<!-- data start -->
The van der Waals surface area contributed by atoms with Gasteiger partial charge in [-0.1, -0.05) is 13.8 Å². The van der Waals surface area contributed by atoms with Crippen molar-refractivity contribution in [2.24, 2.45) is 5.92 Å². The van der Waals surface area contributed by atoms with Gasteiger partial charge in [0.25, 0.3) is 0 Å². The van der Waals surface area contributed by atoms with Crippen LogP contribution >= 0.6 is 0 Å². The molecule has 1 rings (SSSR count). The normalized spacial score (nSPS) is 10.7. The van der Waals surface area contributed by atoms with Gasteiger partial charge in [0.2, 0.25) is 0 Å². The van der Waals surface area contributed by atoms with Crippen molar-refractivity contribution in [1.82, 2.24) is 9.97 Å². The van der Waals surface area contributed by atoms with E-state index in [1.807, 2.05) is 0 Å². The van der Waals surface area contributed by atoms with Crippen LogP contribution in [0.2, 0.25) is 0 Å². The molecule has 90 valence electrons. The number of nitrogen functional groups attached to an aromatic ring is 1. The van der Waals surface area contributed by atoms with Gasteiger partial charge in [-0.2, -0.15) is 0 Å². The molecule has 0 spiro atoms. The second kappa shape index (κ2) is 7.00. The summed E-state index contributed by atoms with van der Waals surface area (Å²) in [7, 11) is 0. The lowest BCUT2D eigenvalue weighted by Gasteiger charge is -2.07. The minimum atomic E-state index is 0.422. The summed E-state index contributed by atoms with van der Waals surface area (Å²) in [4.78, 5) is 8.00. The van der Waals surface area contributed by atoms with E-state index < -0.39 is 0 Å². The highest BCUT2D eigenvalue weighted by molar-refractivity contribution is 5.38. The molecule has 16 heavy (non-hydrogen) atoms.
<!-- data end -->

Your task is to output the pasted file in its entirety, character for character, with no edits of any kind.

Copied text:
The van der Waals surface area contributed by atoms with Gasteiger partial charge in [-0.1, -0.05) is 13.8 Å². The van der Waals surface area contributed by atoms with Crippen molar-refractivity contribution in [2.24, 2.45) is 5.92 Å². The van der Waals surface area contributed by atoms with Gasteiger partial charge in [0.25, 0.3) is 0 Å². The van der Waals surface area contributed by atoms with Crippen LogP contribution >= 0.6 is 0 Å². The molecule has 1 rings (SSSR count). The normalized spacial score (nSPS) is 10.7. The van der Waals surface area contributed by atoms with Gasteiger partial charge in [0.2, 0.25) is 0 Å². The van der Waals surface area contributed by atoms with Crippen molar-refractivity contribution in [1.82, 2.24) is 9.97 Å². The van der Waals surface area contributed by atoms with E-state index in [1.807, 2.05) is 0 Å². The van der Waals surface area contributed by atoms with Crippen LogP contribution in [0.2, 0.25) is 0 Å². The molecule has 90 valence electrons. The number of nitrogen functional groups attached to an aromatic ring is 1. The van der Waals surface area contributed by atoms with Gasteiger partial charge in [-0.2, -0.15) is 0 Å². The molecule has 0 spiro atoms. The second kappa shape index (κ2) is 7.00. The summed E-state index contributed by atoms with van der Waals surface area (Å²) in [7, 11) is 0. The lowest BCUT2D eigenvalue weighted by Gasteiger charge is -2.07. The minimum atomic E-state index is 0.422. The summed E-state index contributed by atoms with van der Waals surface area (Å²) in [4.78, 5) is 8.00. The van der Waals surface area contributed by atoms with E-state index < -0.39 is 0 Å². The highest BCUT2D eigenvalue weighted by molar-refractivity contribution is 5.38. The molecule has 16 heavy (non-hydrogen) atoms.